If humans were created by god to have dominion over the world, then the whole world is about the human race, or perhaps the humans who go to a certain type of church. If, instead, humans evolved from other species of primates, then we are simply another species, unique as we are, trying to adapt and survive. Thus, we would always temper our activities with a desire to avoid upsetting the delicate ecological balances around us so that we didn't inadvertently destroy our local, regional or global habitats.

But, here's the kicker. We are not just any old species of animals. Of all things, we are primates! We monkey around with everything and are always getting carried away with things. With all of our incredible intelligence, we spend much of our time watching tv, fantasizing about sex, surfing the internet, playing games, or working at "jobs" to earn money. Is this the divine species put here to keep the Earth in balance? Hardly.

As long as we see ourselves as divine beings of light, we will act as if the planet is here to serve us. In that case, our human nature will generally have us dazzled by short term gain and paying little attention to long term problems we may be creating, whether that is environmental degradation, global warming, rising sea levels or war. However, if we see ourselves as a species of primates, we may be better able to perceive our massive shortcomings as stewards of the Earth.

That awareness provides the key to synthesizing systemic checks and balances on our primate decision making. Does our concept of basic human "freedom" mean we are guaranteed the right to destroy human lives and cultures to have a cool view of the ocean - or interesting packaging for a new product - or food products that have a longer shelf-life - or a new telephone technology that is exciting and fun - or cosmetic surgery that makes us feel sexy? Do we have the right to play with matches at a petrol dump? Do we have the right to produce marginally useful products, with scarce resources, which contribute to global warming, disposal and remediation costs that are born by people who do not buy or produce those products - and by future generations who have had no say in that decision?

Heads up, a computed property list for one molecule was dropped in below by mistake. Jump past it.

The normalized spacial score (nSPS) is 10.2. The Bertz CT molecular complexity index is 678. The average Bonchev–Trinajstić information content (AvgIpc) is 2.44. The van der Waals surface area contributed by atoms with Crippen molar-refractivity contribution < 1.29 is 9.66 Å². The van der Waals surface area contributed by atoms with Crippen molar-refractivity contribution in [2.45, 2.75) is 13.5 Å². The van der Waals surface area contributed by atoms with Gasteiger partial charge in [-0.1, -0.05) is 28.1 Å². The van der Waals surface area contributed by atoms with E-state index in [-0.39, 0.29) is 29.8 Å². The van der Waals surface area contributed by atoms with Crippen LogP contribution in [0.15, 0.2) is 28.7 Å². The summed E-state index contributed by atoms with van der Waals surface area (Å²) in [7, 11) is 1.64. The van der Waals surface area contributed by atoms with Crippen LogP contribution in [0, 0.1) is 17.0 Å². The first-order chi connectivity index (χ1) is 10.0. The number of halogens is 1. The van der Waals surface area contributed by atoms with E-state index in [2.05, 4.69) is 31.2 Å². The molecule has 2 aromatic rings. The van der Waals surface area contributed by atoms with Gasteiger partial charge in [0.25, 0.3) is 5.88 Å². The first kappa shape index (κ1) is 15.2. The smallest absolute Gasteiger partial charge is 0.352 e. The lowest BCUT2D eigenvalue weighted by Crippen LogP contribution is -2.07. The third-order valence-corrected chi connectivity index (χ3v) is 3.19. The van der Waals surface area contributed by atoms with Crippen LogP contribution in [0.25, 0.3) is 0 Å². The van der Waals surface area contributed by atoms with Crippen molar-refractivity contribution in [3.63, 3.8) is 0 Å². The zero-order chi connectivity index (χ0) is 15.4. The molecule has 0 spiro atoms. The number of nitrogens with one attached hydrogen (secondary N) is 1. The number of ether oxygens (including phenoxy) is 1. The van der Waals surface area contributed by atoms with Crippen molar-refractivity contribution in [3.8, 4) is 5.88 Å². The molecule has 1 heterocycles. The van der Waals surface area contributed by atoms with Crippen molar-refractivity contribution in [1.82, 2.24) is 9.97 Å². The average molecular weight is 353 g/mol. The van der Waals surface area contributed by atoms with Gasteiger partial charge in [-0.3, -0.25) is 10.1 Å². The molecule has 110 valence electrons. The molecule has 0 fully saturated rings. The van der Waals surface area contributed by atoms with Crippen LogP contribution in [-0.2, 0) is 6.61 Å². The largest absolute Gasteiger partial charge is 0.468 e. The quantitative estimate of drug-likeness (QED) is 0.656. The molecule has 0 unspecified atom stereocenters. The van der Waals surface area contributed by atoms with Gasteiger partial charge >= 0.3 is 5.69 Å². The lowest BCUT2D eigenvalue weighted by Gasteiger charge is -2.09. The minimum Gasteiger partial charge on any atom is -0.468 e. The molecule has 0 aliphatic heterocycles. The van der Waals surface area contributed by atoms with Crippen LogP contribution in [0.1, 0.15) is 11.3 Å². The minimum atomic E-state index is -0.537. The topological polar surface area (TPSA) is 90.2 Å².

Right now, America is enticing the rest of the world along the irresponsible path to global environmental crises. At this time, it seems like we are "king of the hill," but the hill is built of ego, greed and selfishness rather than anything of enduring value. As long as we see ourselves as divine creations, perhaps we are entitled to all that the world can offer, thinking that god and/or science will somehow save us from our own excesses. But if, as almost everyone knows deep down, we are primates who evolved from other species of primates, then we become accountable for our excesses.

It is more fun to see ourselves as divine beings, and religious fundamentalists and "new agers" may want everyone to believe that we are. But, if we are simply a very clever species of primates, there will be a different day of reckoning. On that day, we will be faced by disasters of war, famine and economic collapse resulting in authoritarian governments - all precipitated by our own greed and arrogance, rather than any particular judgments about our religious beliefs. In that case, we'd better get going with the unpopular and difficult task of building a sustainable culture so that our scientific knowledge falls into a context of hope, action and competence, rather than guilt, shame and hand-wringing. If we won't do this for ourselves, let's do it for our grandchildren.